Amusement is a Cocktail’s Real Line of Work
Oh what a trove of riches I was provided with this chilly morning in the WSJ. As Cindy and I watched the chickadees and cardinals feast on the feeder’s seeds, I read a wonderful piece by Eric Felten. His topic was ‘The Art of Drinking Well,’ and he describes the job a well-made cocktail plays in a civilized land.
First he laments our time-strapped society, that no longer sets aside that beloved period that was known by FDR as ‘the children’s hour,’ and by Bernard DeVoto as simply, ‘The Hour.’ No, we’re rushing around too busy for ‘a proper pre-prandial cocktail to get in the mood for dinner.’ While this sadly, is true, Felten suggests that ‘it’s possible to be serious about drinking without being a serious drinker’ and that amusement is the cocktail’s real line of work, and a noble one at that.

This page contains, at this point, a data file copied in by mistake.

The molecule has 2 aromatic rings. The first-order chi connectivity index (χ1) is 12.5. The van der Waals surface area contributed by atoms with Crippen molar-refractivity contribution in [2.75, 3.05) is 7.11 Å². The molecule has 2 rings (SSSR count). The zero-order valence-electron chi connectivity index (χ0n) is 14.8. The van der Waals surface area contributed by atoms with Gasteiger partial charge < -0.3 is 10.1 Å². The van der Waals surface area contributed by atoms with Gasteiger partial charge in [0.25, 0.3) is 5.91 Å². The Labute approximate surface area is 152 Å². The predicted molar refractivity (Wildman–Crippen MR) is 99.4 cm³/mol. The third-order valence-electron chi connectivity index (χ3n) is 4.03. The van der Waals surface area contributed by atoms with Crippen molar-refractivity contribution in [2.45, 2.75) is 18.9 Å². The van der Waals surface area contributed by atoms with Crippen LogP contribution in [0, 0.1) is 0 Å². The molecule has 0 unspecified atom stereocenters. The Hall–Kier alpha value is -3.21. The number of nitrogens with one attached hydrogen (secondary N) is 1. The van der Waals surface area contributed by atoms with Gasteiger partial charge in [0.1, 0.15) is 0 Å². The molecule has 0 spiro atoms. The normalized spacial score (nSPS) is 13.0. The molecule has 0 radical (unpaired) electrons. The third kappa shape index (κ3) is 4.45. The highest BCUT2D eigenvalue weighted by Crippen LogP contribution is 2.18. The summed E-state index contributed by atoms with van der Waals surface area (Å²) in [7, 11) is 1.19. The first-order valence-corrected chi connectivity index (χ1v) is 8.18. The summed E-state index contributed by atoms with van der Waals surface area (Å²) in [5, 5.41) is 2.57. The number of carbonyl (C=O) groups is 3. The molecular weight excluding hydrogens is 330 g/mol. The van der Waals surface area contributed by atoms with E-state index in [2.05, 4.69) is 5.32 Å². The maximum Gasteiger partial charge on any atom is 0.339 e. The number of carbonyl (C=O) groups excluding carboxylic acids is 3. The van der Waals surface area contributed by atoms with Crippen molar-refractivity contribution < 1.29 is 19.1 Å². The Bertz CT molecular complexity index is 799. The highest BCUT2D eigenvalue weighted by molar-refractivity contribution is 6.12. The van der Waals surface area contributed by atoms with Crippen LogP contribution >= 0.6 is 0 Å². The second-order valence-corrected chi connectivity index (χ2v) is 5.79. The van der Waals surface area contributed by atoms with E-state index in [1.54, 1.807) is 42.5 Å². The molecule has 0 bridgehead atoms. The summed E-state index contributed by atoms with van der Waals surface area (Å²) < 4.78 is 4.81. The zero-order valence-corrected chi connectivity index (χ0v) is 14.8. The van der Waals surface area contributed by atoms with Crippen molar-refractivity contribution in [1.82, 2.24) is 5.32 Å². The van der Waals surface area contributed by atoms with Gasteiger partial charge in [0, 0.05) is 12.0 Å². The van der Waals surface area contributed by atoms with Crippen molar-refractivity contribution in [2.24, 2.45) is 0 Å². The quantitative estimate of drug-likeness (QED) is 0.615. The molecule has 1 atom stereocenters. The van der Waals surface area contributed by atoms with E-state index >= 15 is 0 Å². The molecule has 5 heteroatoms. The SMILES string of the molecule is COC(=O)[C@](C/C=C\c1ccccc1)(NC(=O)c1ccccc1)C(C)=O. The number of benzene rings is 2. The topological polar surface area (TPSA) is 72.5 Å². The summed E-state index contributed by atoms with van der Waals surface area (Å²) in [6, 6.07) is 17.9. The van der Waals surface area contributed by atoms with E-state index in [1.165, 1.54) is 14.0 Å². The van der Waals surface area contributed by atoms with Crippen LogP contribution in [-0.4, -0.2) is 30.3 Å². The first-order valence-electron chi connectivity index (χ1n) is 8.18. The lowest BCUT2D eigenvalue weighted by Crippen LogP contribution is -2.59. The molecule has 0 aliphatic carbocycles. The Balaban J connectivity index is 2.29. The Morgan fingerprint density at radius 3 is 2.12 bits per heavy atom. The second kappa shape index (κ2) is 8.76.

“And if it can add to our pleasure by having a good story to tell, all the better. Great drinks are like tunes from the Great American Songbook–they can withstand the endless variations that come from individual interpretation. And enjoying these drinks makes one part of a living tradition–a lineage of civilized drinkers.”
He closes with a bit of poetry by Oliver Wendell Holmes Sr, (not the judge, his father the poet), who wrote an ode to an old punchbowl.
“This ancient silver bowl of mine, it tells of good old times/Of joyous days, and jolly nights, and merry Christmas chimes/They were a free and jovial race, but honest brave and true,/That dipped their ladle in the punch when this old bowl was new…[his] eyes grow moist and dim/To think of all the vanished joys that danced around its brim.”